2013 Ford Escape Reviews
Performing maybe the business's largest about face, the Ford Escape went from rental fleet ugly duckling to polished, fit runabout over the span of only one model year.
Credit goes to Ford's "One Ford" strategy, meaning that the Escape and the globalmarket Kuga are currently the same vehicle, designed and engineered in both Europe and Michigan.
But while we have praised the Escape in common, we have never figured out whether it has what it takes to compete at-a higher amount. To discover, we ticked a group of choices and wound up with a range topping Escape Titanium with all wheel-drive and the model's most powerful turbocharged engine.
2013 design year introduction. early a replacement for your Escape (and its lightly updated forerunner), the version you see here arrived as an. The most recent Escape a huge improvement over its predecessor, something mainly due to the platform -- believe underpinnings -- it shares with the Ford Focus.
Three engines are available, starting with a bargain basement 2.5 liter four cylinder and working their way up through a high volume 1.6 liter EcoBoost to our examiner's 2.0 liter EcoBoost. And in case you do not talk Ford, EcoBoost is a blend of direct injection and turbochargers, which, theoretically, produce downsized fuel economy and power. Sunny weather front wheel-drive is conventional, but EcoBoost engines are provided with all wheel-drive.
That is not actually an insult, although we are unsure we had go so far as calling a compliment to it, either. The Focus and the Escape share similar design language, including tons of curves and creases and an ultraflat front fascia. We do believe that the Escape is especially well proportioned, something we cannot say about several of its competitors. Sitting on its 19inch alloy wheels, our tester had a posture and balanced appearance from every angle.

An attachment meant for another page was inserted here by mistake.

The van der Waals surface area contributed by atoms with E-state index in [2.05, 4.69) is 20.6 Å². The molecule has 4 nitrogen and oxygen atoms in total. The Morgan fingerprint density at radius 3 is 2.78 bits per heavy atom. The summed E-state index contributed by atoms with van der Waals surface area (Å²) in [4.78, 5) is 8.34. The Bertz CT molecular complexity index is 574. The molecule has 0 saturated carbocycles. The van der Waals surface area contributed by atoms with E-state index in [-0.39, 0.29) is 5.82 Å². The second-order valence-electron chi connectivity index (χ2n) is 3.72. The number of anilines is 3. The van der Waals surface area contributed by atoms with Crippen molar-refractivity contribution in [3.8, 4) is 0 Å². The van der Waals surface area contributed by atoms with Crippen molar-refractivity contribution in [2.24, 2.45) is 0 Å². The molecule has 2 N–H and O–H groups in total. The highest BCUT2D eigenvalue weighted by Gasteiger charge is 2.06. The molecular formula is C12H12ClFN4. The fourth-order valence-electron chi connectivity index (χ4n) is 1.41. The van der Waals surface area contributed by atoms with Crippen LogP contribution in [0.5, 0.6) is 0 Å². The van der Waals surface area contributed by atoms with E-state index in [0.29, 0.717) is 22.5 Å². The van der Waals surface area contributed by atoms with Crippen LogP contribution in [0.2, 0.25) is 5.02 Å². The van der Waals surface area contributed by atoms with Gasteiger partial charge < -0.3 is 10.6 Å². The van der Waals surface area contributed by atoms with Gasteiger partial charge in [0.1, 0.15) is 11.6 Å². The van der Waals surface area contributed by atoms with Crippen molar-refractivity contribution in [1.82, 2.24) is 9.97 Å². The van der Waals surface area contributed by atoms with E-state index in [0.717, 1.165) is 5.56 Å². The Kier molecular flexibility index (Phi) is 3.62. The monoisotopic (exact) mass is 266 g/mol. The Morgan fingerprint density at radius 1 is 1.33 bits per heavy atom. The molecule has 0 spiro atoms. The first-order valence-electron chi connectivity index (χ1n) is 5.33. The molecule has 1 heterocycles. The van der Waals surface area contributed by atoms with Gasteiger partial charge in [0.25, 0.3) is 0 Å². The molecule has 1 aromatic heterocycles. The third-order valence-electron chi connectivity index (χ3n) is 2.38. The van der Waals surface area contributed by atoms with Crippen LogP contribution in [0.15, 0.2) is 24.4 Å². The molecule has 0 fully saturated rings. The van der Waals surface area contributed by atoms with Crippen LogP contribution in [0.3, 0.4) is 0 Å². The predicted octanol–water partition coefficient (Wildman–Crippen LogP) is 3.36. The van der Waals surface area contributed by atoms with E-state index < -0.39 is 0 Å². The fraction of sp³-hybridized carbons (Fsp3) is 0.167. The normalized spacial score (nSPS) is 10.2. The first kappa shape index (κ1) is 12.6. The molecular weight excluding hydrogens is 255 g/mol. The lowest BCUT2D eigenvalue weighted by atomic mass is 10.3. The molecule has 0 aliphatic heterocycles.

Pick out the fender mounted imitation ports, which seem to have been seized from the sale bin at Auto Zone. And that aggressively swept up D - column at the back appears stylish but really cuts into visibility.
If you enjoyed the Focus, you'll enjoy the Escape. Both share exactly the same alien like dash, with its interesting layout cues but normally faultless ergonomics. This is not an inside meant for an art museum, but it really is suitable and practical.
Motorists look at a group of clear gauges that comprise a good LCD screen for trip computer functions. The lustrous, all too - reflective centre stack - - which attracts fingerprints like no other - - characteristics a dearth of buttons and the aforementioned MyFord Touch.
This evaluation Escape was fault free until the very last day we had it, if it determined to forget our radio presets. No less than the voice instructions are successful once you have mastered the right command arrangement learning curve. MyFord Touch has come quite a distance since debuting a couple of years back, but competing systems are quicker and simpler.
Although we believe leather should really be part of-the package at this price point, we did enjoy the convenience of our examiner's fabric/leather seats, that are warmed up front. Back seat passengers get above their own atmosphere ports as well as average space, but the plastic on the door panels is of a clearly lower level than that found up front. Second class, really. Out back, Escape's trunk is well finished with a reduced load floor.
Its ride is business, but even the pavement only jostled passengers somewhat. There is certainly a high amount of suspension refinement going on underneath the Escape. Only the pokier Mazda CX5 is prone to place a smile on your own face.
With 240 hp and, more importantly, 270 lb ft. of torque available from a pretty low 3,000 rpm, the Escape is decently fast. Unfortunately, this turbocharged four cylinder is not remarkable for its linear speedup.
Think about that one a success of engineering. The Escape is a hoot to drive, normally handling and riding like a top notch automobile.
We believe the 1.6 liter high-quantity SE and SEL versions make the most sense, but ponying up for a higher-zoot version does not dilute the Escape's inborn virtues.
Reviews: 2013 Ford Escape
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